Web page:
The Importance of Problem Breakdown for New Year’s Resolutions

Endings and beginnings are both good times for reflection. Many people set goals for the new year around now. My habit is to carry over most resolutions or personal goals from year to year. A positive way to view this is that there is constancy and pursuit of long-term objectives. A more critical insight is that some of my goals and actions are large and blurry. How much of success or failure at each one was due to luck or chance? This question is easier to answer when the resolutions are hi-res.

What leads to success with New Year’s resolutions? Setting clear targets that we are deeply committed to achieving. Identifying causes of our shortcomings or dissatisfaction. Deciding what to do about it. Making our effort and progress visible and keeping them in sight. Persisting through tough times to see our resolutions through. Learning from what worked and what did not work in the past. Students of Lean may recognize that these good habits for achieving our New Year’s goals are the same ones for solving problems, at any other time of year.

There are benefits to treating New Year’s resolutions as an ongoing process throughout the year. When we squeeze our planning window around the holidays, we tend to set targets too quickly. We may set a goal such as “lose weight” in reaction to overeating during the holidays, rather than because of a deeply-held desire to be our healthiest for our self and for our loved ones. We may get started on the resolutions too quickly, over-estimating the time and energy available for this. We may find that the problem has deeper roots than we realized, requiring longer-term commitment and effort. These things may leave us unprepared to keep going when we stumble in February and beyond. Big accomplishments are the result of an accumulation of many small efforts. But unless we set up our action plan as a series of small steps, we are unlikely to succeed.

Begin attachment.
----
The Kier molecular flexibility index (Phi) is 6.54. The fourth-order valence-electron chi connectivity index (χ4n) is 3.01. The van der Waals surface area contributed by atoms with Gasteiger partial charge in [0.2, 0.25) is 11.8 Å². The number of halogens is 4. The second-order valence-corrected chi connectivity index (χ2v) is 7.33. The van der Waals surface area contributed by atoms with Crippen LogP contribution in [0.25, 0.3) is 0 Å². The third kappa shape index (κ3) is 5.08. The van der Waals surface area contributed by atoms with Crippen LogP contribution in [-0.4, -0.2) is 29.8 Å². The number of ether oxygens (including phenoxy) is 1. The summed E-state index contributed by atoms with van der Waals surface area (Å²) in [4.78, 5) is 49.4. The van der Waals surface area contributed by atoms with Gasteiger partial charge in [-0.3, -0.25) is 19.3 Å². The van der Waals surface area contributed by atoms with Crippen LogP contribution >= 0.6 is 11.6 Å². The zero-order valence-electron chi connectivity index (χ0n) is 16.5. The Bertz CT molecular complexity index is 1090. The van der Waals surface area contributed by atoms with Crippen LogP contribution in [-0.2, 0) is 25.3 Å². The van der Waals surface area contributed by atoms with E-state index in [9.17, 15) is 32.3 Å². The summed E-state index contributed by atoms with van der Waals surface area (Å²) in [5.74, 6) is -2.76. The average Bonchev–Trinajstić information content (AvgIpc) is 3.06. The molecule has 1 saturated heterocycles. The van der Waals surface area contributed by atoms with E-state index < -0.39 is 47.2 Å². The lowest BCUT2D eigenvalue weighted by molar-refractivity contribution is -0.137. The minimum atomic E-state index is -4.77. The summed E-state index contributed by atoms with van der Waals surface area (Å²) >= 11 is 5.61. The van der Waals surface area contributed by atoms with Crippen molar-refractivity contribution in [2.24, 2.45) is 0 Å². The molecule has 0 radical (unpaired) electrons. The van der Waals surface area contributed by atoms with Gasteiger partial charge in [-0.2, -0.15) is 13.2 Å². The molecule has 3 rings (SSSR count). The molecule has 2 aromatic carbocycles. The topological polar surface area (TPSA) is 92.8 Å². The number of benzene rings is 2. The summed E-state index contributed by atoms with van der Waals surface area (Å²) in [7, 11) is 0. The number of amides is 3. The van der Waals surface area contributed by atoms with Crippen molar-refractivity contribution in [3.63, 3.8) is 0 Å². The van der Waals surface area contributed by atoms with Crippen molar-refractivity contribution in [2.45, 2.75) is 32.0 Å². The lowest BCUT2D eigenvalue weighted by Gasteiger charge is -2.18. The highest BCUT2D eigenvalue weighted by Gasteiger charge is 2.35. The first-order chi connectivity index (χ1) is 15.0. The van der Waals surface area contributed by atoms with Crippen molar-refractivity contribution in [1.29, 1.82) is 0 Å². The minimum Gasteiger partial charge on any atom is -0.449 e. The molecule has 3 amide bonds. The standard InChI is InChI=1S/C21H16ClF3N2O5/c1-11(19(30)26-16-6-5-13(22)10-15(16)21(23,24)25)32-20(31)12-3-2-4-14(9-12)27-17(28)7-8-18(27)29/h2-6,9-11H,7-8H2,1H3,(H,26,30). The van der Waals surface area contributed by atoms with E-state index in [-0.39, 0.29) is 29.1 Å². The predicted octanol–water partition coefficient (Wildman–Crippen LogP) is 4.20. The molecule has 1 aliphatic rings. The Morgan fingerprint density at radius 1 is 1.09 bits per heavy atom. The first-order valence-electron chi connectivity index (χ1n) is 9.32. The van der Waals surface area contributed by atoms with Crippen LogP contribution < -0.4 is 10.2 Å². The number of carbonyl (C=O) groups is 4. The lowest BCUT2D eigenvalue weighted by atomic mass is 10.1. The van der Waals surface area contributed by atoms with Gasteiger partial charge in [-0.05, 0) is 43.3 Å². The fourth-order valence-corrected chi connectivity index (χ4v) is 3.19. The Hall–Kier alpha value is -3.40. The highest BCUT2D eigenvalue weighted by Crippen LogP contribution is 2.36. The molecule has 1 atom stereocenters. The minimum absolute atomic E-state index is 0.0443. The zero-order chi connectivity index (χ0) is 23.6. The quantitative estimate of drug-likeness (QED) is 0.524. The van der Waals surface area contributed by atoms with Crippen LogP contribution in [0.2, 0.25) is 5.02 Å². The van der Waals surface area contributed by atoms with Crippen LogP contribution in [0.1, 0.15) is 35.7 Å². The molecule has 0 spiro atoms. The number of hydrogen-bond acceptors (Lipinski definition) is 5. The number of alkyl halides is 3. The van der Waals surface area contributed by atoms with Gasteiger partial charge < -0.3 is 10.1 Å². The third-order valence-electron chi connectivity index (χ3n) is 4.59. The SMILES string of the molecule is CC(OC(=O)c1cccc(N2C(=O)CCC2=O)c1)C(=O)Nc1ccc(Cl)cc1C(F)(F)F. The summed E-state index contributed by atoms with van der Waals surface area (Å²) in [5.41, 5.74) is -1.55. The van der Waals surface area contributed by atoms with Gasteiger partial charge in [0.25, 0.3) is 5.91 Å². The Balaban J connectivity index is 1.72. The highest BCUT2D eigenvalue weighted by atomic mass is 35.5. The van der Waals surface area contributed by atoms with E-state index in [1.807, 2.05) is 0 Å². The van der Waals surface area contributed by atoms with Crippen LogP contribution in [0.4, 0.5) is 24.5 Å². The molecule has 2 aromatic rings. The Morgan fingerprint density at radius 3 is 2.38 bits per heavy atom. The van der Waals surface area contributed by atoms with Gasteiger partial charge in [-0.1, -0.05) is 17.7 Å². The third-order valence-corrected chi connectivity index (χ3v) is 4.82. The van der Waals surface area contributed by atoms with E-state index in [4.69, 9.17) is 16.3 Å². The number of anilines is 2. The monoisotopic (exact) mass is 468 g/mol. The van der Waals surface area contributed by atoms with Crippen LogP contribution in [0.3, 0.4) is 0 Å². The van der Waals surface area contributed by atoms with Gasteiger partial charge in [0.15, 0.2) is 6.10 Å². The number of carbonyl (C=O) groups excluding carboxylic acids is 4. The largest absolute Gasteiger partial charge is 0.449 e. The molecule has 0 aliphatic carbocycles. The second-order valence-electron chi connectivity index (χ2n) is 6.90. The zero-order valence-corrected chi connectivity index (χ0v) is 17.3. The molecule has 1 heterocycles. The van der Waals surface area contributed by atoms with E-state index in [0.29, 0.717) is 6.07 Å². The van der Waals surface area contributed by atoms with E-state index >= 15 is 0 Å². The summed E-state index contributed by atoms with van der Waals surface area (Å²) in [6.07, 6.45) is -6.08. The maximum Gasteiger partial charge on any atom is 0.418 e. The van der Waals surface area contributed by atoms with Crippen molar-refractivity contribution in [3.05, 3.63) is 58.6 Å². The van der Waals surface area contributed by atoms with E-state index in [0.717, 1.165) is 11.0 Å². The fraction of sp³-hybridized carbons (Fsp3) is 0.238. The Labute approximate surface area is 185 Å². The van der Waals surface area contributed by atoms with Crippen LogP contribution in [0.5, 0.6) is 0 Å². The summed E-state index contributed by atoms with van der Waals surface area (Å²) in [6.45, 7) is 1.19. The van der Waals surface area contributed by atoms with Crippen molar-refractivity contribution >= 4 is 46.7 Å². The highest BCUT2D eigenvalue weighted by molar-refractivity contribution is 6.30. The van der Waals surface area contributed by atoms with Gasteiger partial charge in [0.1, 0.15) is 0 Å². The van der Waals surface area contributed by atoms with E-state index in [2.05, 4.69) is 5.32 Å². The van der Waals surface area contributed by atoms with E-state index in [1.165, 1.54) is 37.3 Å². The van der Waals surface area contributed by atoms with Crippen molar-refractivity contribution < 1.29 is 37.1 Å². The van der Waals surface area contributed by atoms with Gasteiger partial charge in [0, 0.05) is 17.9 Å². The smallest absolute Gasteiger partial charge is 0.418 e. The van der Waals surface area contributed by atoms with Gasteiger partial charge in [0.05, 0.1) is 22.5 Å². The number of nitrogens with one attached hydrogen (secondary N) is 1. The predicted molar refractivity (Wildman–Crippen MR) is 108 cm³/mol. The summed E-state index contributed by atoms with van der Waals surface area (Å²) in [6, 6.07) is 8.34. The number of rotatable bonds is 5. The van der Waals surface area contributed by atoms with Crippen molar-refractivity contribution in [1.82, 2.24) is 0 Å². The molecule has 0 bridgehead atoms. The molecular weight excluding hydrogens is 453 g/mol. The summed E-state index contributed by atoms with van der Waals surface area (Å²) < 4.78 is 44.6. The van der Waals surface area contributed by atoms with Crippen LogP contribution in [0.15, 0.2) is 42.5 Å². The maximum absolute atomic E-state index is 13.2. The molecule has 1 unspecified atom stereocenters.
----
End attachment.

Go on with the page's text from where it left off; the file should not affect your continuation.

This process of reflection reminded me one of my favorite quotes, attributed to Mark Twain.

“The secret of getting ahead is getting started. The secret of getting started is breaking your complex, overwhelming tasks into small manageable tasks, and then starting on the first one.”

Actions are the building blocks for success. Unlike blocks of wood, actions and tasks are easy to subdivided into their smaller components. We can take this idea a further. Complex and overwhelming ones certainly, but even tasks that are simple and manageable should be broken down into smaller ones. A great way to make sure we get started is to break down a task to “just this side of ridiculously easy.” If we continue to procrastinate in the face of a task that is objectively small and manageable, we need to break it down further until it is so simple that we can’t help but succeed. Exercising 20 minutes daily too hard? How about breaking it down to standing up from the couch or desk chair every 30 min or so? Or lifting a finger at least once each day? Succeeding at that, we can take one step up the task ladder and and lift two fingers, etc. It is a matter of head and heart, not so much hands.

Breaking down tasks into smaller and smaller ones until we reach the point of no resistance is necessary but not sufficient. We also need to follow the other 7 steps shared with practical problem solving if we are to avoid jumping onto fads or giving up while experiencing more discomfort than success. However, problem breakdown may be the one thing that does the most to help us get started towards our goals, chip away at it every day, and see incremental progress. We shall see, in a year or so.

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